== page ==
Glendalough: Power, Prayer and Pilgrimage
Glendalough is one of Ireland’s most important monastic sites. It lies in a beautiful valley between two lakes in county Wicklow. The earliest stories of the life of St Kevin or Cóemgen – its patron saint - (d.618 AD) describe how a nobleman led a simple life of prayer here and banished a monster from the lake. The story of its founder speaks of someone seeking solitude and silence from the world in a remote mountain valley. The idea of retreating from the world around us and entering isolation is something that resonates strongly at this time, as our society emerges from a period of extended isolation.Glendalough is of national significance as the story of a saint who became intertwined with landscape, buildings and objects as Christianity transformed medieval Ireland. The major players in medieval Ireland were all involved from the Vikings, bishops and abbots, to local and national kings. The valley was also the centre of a struggle for power between Anglo-Norman and Gaelic worlds. Its landscape was transformed by industry and early tourism while remaining an important spiritual place for locals and travellers alike.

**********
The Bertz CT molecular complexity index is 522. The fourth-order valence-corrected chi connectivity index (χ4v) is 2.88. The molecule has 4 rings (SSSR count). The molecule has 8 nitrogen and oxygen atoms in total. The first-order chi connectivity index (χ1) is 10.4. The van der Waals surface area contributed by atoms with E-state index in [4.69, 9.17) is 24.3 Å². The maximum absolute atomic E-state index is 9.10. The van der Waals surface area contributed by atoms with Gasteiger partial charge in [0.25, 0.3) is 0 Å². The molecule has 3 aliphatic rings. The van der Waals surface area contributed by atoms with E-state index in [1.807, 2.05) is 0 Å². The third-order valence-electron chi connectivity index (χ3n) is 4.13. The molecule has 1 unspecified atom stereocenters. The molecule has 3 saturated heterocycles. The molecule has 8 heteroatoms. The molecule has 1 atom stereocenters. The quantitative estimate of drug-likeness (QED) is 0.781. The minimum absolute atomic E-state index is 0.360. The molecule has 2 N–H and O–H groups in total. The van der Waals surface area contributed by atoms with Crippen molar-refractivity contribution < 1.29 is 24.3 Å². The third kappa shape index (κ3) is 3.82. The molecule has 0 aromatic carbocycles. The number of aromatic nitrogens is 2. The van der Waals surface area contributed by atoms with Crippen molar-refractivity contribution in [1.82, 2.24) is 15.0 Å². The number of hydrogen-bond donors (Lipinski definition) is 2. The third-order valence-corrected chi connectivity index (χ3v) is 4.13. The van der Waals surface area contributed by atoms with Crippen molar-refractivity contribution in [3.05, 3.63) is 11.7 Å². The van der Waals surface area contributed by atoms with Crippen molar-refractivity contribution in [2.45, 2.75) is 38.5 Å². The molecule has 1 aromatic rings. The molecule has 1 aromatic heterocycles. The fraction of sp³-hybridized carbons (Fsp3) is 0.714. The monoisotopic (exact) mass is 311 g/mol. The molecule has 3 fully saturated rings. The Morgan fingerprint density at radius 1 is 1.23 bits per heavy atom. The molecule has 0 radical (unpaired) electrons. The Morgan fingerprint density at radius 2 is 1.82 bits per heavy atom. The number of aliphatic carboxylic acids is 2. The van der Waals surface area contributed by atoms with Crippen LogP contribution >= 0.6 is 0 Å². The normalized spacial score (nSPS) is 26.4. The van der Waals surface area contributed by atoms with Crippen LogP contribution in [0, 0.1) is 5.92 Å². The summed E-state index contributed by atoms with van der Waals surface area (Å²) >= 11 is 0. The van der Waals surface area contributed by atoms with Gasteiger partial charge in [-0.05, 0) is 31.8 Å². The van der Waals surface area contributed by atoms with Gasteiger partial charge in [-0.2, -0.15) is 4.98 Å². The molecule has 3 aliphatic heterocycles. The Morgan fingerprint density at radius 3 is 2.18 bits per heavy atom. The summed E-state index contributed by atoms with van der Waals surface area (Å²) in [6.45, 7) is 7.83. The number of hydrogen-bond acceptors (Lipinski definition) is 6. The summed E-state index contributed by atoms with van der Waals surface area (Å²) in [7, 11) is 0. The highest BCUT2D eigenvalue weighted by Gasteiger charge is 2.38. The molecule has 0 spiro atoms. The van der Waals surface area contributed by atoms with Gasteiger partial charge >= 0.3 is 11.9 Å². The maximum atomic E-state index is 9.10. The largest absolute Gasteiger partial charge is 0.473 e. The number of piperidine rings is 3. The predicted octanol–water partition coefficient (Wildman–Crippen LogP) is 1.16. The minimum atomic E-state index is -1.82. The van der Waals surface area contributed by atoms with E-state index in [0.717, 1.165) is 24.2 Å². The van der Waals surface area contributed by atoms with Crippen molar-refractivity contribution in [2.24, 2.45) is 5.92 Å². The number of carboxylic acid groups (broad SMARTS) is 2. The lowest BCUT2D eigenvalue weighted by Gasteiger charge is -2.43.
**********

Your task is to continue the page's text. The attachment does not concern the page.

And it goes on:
Despite reasonably rich historical evidence, archaeology, and in particular portable objects, provide important physical evidence for life in this important early monastery. Partnership between archaeologists, park administrators and local authorities and the local community at Glendalough has allowed a rich approach to making places through heritage. Twenty-six objects which have never been exhibited before celebrate this special place. Researching these objects brings rich insights into the lives of both the humble and powerful who travelled as pilgrims or who lived at Glendalough. Some of these objects were chance discoveries while others came from carefully planned archaeological investigations. From a tenth century woman’s leather shoe lost in a Glendalough bog to the decorated pin of an eleventh century bishop praying on the windswept mountainside these objects and their stories are carefully cared for at the National Museum of Ireland.
Find out more about the Archaeology and History of Glendalough
|Amplify Archaeology Podcast chats to Maeve Sikora & Matt Seaver on how Glendalough: Power, Prayer & Pilgrimage was curated|
Glendalough: Power, Prayer and Pilgrimage is located at:
Glendalough is of national significance as the story of a saint who became intertwined with landscape, buildings and objects as Christianity transformed medieval Ireland. The major players in medieval Ireland were all involved from the Vikings, bishops and abbots, to local and national kings.
Exhibition opened on 17th September, 2020.
Events Related to this Exhibition
Glendalough: Power, Prayer & Pilgrimage; Online Gallery
An online gallery of the objects in the Glendalough: Power, Prayer & Pilgrimage exhibition.Learn more about these objects which have never been exhibited before.
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